Even if unanswered prayer results in suffering unto death, theist philosopher, Richard Swinburne insists that what might look and feel bad is actually just one more way God shows his goodness: “Although of course a good God regrets our suffering, his greatest concern is surely that each of us shall show patience, sympathy, and generosity, and thereby form a holy character. Some people badly NEED to be ill for their own sake; and some people badly need to be ill in order to provide important choices for others.”

Faced with poor research outcomes, many religious leaders and theologians now argue that prayer is inherently exempt from evaluation. The Bible contains warnings against “putting God to the test,” so, of course research on prayer doesn’t work! Theist philosopher, Richard Swinburne dismissed the STEP results by arguing that God answers only those prayers offered “for good reasons.” Columbia behavioral medicine professor Richard Sloan told the New York Times that “the problem with studying religion scientifically is that you do violence to the phenomenon by reducing it to basic elements that can be quantified, and that makes for bad science and bad religion.” According to this form of special pleading, apologists argue that prayer—uniquely—has an effect on the natural world that is at once enormous, important, and unmeasurable. God heals people, but only if we aren’t watching and measuring.

Taking such obfuscation to its logical extreme, psychologists Bernard Spilka and Kevin Ladd argue that “scientists must be willing to acknowledge the distinctly nonscientific possibility that prayer operates ‘as advertised’ in a realm that is both nonlocal and nonphysical” (p. 169). They are absolutely right about this. Faced with assertions about a realm that is completely outside of the natural order, scientists must plead ignorance. However, so must all human beings, including theologians.

Arguing that an invisible god works inexplicable magic that produces undetectable effects is the theological equivalent of a desperate child saying that the Tooth Fairy ate her homework. No parent or teacher or scientist can prove she didn’t. That said, it’s important to remember that humanity’s interest in prayer stems from a desire to get what we need and want. Actions of supernatural beings that have no discernable impact on actual lives are, from a human standpoint, simply irrelevant. Prayer persists because people believe that prayer affects this physical world and that they can see the results.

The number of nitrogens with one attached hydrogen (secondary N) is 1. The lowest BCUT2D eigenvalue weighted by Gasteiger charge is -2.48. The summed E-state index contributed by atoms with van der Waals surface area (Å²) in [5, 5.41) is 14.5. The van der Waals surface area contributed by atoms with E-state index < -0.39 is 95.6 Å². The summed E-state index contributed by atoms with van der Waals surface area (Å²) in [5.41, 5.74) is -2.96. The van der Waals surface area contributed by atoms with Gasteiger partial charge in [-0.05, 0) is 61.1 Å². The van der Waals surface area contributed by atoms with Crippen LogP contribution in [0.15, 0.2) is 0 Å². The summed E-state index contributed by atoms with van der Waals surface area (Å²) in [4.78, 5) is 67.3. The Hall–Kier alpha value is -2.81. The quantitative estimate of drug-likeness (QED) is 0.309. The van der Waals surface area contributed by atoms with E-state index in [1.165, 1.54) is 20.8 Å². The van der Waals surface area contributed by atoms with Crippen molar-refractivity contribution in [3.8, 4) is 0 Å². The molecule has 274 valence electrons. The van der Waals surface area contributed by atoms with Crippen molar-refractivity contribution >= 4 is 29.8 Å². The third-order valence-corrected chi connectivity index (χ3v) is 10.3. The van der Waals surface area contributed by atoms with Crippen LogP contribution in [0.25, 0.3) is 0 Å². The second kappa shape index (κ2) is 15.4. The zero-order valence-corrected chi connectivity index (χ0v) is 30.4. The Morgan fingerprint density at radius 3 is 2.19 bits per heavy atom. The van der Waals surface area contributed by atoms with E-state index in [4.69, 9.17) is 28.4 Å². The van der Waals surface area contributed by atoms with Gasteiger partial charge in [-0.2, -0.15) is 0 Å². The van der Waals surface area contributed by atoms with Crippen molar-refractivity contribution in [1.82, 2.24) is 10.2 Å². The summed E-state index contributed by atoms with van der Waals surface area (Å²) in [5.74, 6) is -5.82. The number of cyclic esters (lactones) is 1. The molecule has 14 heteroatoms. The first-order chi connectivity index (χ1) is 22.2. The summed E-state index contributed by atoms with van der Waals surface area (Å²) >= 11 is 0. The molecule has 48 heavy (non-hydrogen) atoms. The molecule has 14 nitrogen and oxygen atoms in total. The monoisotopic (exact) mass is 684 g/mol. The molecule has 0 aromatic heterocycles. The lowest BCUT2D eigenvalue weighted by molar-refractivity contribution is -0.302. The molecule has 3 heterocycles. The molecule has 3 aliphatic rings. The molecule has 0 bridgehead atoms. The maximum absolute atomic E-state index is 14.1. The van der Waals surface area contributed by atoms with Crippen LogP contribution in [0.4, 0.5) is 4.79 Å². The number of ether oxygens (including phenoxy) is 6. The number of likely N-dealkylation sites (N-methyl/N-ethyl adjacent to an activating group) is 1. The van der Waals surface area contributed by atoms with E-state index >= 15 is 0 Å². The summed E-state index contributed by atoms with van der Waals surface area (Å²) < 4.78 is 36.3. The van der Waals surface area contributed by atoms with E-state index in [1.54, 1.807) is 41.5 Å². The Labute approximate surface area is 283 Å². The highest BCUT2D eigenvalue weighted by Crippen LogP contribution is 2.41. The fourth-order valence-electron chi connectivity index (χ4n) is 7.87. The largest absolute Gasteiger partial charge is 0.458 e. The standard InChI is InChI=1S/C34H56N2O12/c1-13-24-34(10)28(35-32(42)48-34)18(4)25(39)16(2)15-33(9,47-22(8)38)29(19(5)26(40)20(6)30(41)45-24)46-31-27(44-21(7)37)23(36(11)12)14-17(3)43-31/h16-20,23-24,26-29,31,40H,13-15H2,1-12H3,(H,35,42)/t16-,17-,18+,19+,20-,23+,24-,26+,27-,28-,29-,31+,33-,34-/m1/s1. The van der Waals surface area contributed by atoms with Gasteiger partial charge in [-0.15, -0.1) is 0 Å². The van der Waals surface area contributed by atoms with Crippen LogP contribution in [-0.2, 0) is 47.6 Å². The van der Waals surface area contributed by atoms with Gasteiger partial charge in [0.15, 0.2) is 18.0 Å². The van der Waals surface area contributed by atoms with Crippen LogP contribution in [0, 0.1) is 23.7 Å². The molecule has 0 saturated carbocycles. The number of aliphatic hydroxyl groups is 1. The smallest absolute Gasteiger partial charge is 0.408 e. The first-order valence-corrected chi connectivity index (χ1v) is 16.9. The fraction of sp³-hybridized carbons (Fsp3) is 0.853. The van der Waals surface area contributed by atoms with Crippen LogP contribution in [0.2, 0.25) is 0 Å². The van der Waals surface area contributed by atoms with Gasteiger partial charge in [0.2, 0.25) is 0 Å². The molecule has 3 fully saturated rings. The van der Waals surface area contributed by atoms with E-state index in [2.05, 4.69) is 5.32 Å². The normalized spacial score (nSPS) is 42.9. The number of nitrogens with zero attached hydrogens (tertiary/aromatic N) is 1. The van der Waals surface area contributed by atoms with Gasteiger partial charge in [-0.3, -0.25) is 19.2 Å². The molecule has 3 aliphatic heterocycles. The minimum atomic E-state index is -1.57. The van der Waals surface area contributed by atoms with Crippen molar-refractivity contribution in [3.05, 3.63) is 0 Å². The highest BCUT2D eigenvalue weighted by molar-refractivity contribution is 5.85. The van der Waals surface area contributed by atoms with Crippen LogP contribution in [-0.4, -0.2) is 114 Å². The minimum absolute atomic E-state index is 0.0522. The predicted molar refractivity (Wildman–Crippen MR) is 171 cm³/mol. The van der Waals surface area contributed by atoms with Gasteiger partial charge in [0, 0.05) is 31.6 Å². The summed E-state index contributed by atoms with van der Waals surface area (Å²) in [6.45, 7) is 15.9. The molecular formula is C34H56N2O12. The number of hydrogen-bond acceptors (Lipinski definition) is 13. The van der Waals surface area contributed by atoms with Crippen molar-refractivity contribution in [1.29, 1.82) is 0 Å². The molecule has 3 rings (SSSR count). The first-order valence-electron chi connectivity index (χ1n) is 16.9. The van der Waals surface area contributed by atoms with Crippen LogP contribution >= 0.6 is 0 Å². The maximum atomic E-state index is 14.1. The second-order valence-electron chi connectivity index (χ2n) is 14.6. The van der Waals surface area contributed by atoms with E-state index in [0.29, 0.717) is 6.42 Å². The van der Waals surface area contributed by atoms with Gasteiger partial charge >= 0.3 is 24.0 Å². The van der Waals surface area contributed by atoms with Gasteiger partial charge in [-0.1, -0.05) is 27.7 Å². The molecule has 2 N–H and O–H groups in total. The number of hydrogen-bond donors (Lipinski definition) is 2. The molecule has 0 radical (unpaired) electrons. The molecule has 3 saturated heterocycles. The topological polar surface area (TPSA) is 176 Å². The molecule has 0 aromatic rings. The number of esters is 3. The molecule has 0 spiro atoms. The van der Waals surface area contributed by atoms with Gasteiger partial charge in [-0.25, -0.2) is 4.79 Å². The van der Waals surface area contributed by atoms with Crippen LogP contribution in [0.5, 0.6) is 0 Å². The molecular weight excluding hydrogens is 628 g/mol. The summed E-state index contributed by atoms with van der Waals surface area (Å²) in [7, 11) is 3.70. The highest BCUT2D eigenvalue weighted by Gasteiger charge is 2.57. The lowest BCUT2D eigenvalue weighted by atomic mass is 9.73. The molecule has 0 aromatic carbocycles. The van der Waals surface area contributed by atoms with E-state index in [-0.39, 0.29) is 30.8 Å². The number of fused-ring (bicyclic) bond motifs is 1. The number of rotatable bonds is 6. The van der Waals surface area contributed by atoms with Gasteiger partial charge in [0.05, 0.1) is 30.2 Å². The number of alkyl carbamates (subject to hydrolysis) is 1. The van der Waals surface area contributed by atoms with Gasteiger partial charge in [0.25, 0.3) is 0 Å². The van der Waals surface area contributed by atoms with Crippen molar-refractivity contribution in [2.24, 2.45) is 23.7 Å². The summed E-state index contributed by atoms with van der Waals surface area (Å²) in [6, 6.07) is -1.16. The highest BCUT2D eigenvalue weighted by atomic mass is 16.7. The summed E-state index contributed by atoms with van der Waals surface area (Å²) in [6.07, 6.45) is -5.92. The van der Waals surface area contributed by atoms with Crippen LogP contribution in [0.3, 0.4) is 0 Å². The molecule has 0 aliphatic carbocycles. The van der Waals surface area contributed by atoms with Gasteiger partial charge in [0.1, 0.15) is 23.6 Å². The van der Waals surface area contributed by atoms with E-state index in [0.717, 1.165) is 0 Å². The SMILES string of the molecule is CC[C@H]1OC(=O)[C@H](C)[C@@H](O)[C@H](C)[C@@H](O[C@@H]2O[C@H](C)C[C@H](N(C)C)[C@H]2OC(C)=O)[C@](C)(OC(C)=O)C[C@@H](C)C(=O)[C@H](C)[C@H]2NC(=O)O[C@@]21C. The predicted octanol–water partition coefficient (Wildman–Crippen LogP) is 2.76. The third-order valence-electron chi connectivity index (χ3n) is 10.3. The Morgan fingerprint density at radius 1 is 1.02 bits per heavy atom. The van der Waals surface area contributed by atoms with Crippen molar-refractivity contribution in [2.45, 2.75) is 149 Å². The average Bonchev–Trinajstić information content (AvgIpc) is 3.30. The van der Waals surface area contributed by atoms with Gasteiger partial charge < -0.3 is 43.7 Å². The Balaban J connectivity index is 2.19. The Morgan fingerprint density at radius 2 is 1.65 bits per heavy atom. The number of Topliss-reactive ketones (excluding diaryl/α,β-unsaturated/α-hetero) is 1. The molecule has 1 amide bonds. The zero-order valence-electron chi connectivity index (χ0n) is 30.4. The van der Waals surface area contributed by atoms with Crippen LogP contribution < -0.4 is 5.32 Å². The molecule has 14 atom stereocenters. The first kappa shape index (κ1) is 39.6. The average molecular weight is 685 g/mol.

In the mind of atheist neuroscientist Sam Harris, prayer apologists cut themselves too much slack a long time ago, well before some began arguing that prayer is uniquely exempt from the scientific method. Even before double blind randomized trials humanity had a mountain of evidence that prayer requests don’t work. Harris points out that Christians adapt their behavior to what they know but won’t admit: “Get a billion Christians to pray for a single amputee. Get them to pray that God regrow that missing limb. This happens to salamanders every day, presumably without prayer; this is within the capacity of God. I find it interesting that people of faith only tend to pray for conditions that are self-limiting.”

A God Should Do Better. So Should We.

God the Almighty shouldn’t operate at the margins of statistical significance. He shouldn’t be most evident when the evidence itself is of the poorest quality, fading into invisibility as the light of scientific rigor becomes brighter. He shouldn’t need defenders who are willing to tie their reputations to expensive research that they then dismiss as irrelevant when results are disappointing. God shouldn’t need defenders who engage in rabbit hole reasoning, who insist that he moves in our world and in our lives, but only as long as we aren’t looking; or who insist that despite all evidence to the contrary bad is actually good because it must be good, because by definition God is good and he’s in charge.

Since the year 2000, the U.S. government has spent over two million dollars on prayer studies without producing any result that is remotely congruent with the bold claims made by the authors of the New Testament. And yet those bold claims are a reasonable set of assertions to make about an all-powerful and all-loving, interventionist deity.

Our ancestors put forward their best set of hypotheses about how the world works, who is in charge, and how we can get what we need. They did so without the benefits of enlightenment philosophy or the methods and discoveries of science, without the global flow of information and the freedom to debate ideas. They had no way of knowing that their hypotheses would fail when examined in the light of modern knowledge and analytic capacity. But at least they knew not to simply accept and repeat whatever their ancestors had said two thousand years earlier. Maybe we could try living up to that bar.

Reprinted with permission from the author.

Valerie Tarico is a psychologist and writer in Seattle, Washington. She is the author of Trusting Doubt: A Former Evangelical Looks at Old Beliefs in a New Light and Deas and Other Imaginings, and the founder of www.WisdomCommons.org. Her articles about religion, reproductive health, and the role of women in society have been featured at sites including AlterNet, Salon, the Huffington Post, Grist, and Jezebel. Subscribe at ValerieTarico.com.